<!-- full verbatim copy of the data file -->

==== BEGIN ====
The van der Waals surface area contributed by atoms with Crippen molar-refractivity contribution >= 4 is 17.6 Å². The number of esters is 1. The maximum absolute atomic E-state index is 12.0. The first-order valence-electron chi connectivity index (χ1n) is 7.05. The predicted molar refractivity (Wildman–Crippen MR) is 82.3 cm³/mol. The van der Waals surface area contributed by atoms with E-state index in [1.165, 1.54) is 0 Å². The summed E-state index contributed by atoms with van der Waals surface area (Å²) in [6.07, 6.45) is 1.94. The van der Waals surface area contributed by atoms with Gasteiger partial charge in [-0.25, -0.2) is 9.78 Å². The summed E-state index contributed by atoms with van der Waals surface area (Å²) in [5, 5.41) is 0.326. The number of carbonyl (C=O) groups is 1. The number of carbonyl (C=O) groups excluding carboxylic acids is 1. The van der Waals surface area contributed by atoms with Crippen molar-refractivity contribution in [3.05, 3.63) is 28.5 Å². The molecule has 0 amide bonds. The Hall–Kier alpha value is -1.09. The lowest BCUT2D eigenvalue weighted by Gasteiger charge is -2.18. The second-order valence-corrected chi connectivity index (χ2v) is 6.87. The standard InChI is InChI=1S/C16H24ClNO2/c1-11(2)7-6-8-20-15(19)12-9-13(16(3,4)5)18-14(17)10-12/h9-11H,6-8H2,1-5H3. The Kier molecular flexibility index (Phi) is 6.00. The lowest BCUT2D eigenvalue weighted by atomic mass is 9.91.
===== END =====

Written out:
The van der Waals surface area contributed by atoms with Crippen molar-refractivity contribution >= 4 is 17.6 Å². The number of esters is 1. The maximum absolute atomic E-state index is 12.0. The first-order valence-electron chi connectivity index (χ1n) is 7.05. The predicted molar refractivity (Wildman–Crippen MR) is 82.3 cm³/mol. The van der Waals surface area contributed by atoms with E-state index in [1.165, 1.54) is 0 Å². The summed E-state index contributed by atoms with van der Waals surface area (Å²) in [6.07, 6.45) is 1.94. The van der Waals surface area contributed by atoms with Gasteiger partial charge in [-0.25, -0.2) is 9.78 Å². The summed E-state index contributed by atoms with van der Waals surface area (Å²) in [5, 5.41) is 0.326. The number of carbonyl (C=O) groups is 1. The number of carbonyl (C=O) groups excluding carboxylic acids is 1. The van der Waals surface area contributed by atoms with Crippen molar-refractivity contribution in [3.05, 3.63) is 28.5 Å². The molecule has 0 amide bonds. The Hall–Kier alpha value is -1.09. The lowest BCUT2D eigenvalue weighted by Gasteiger charge is -2.18. The second-order valence-corrected chi connectivity index (χ2v) is 6.87. The standard InChI is InChI=1S/C16H24ClNO2/c1-11(2)7-6-8-20-15(19)12-9-13(16(3,4)5)18-14(17)10-12/h9-11H,6-8H2,1-5H3. The Kier molecular flexibility index (Phi) is 6.00. The lowest BCUT2D eigenvalue weighted by atomic mass is 9.91.